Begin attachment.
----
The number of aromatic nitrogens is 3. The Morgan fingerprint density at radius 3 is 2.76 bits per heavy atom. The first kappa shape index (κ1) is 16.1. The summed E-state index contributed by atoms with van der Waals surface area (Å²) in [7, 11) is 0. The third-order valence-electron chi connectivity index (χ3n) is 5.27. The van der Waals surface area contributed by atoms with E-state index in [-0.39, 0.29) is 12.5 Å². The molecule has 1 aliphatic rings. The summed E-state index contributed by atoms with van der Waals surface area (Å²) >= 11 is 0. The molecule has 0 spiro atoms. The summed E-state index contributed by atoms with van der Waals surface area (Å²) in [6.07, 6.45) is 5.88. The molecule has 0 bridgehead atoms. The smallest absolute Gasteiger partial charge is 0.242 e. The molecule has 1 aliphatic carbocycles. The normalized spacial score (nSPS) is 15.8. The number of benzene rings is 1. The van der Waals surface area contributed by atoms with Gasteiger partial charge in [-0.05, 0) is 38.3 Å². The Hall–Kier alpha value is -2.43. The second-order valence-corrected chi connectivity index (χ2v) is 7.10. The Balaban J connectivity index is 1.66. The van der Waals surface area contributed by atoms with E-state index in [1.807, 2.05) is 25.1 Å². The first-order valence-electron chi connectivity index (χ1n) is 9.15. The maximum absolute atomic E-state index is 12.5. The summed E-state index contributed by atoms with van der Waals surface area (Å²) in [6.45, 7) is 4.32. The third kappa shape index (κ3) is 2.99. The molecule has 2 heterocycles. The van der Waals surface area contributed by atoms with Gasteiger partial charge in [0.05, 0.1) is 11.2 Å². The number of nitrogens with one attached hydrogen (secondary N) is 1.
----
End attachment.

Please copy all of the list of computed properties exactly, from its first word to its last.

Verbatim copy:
The number of aromatic nitrogens is 3. The Morgan fingerprint density at radius 3 is 2.76 bits per heavy atom. The first kappa shape index (κ1) is 16.1. The summed E-state index contributed by atoms with van der Waals surface area (Å²) in [7, 11) is 0. The third-order valence-electron chi connectivity index (χ3n) is 5.27. The van der Waals surface area contributed by atoms with E-state index in [-0.39, 0.29) is 12.5 Å². The molecule has 1 aliphatic rings. The summed E-state index contributed by atoms with van der Waals surface area (Å²) >= 11 is 0. The molecule has 0 spiro atoms. The summed E-state index contributed by atoms with van der Waals surface area (Å²) in [6.07, 6.45) is 5.88. The molecule has 0 bridgehead atoms. The smallest absolute Gasteiger partial charge is 0.242 e. The molecule has 1 aliphatic carbocycles. The normalized spacial score (nSPS) is 15.8. The number of benzene rings is 1. The van der Waals surface area contributed by atoms with Gasteiger partial charge in [-0.05, 0) is 38.3 Å². The Hall–Kier alpha value is -2.43. The second-order valence-corrected chi connectivity index (χ2v) is 7.10. The Balaban J connectivity index is 1.66. The van der Waals surface area contributed by atoms with E-state index in [1.807, 2.05) is 25.1 Å². The first-order valence-electron chi connectivity index (χ1n) is 9.15. The maximum absolute atomic E-state index is 12.5. The summed E-state index contributed by atoms with van der Waals surface area (Å²) in [6.45, 7) is 4.32. The third kappa shape index (κ3) is 2.99. The molecule has 2 heterocycles. The van der Waals surface area contributed by atoms with Gasteiger partial charge in [0.05, 0.1) is 11.2 Å². The number of nitrogens with one attached hydrogen (secondary N) is 1.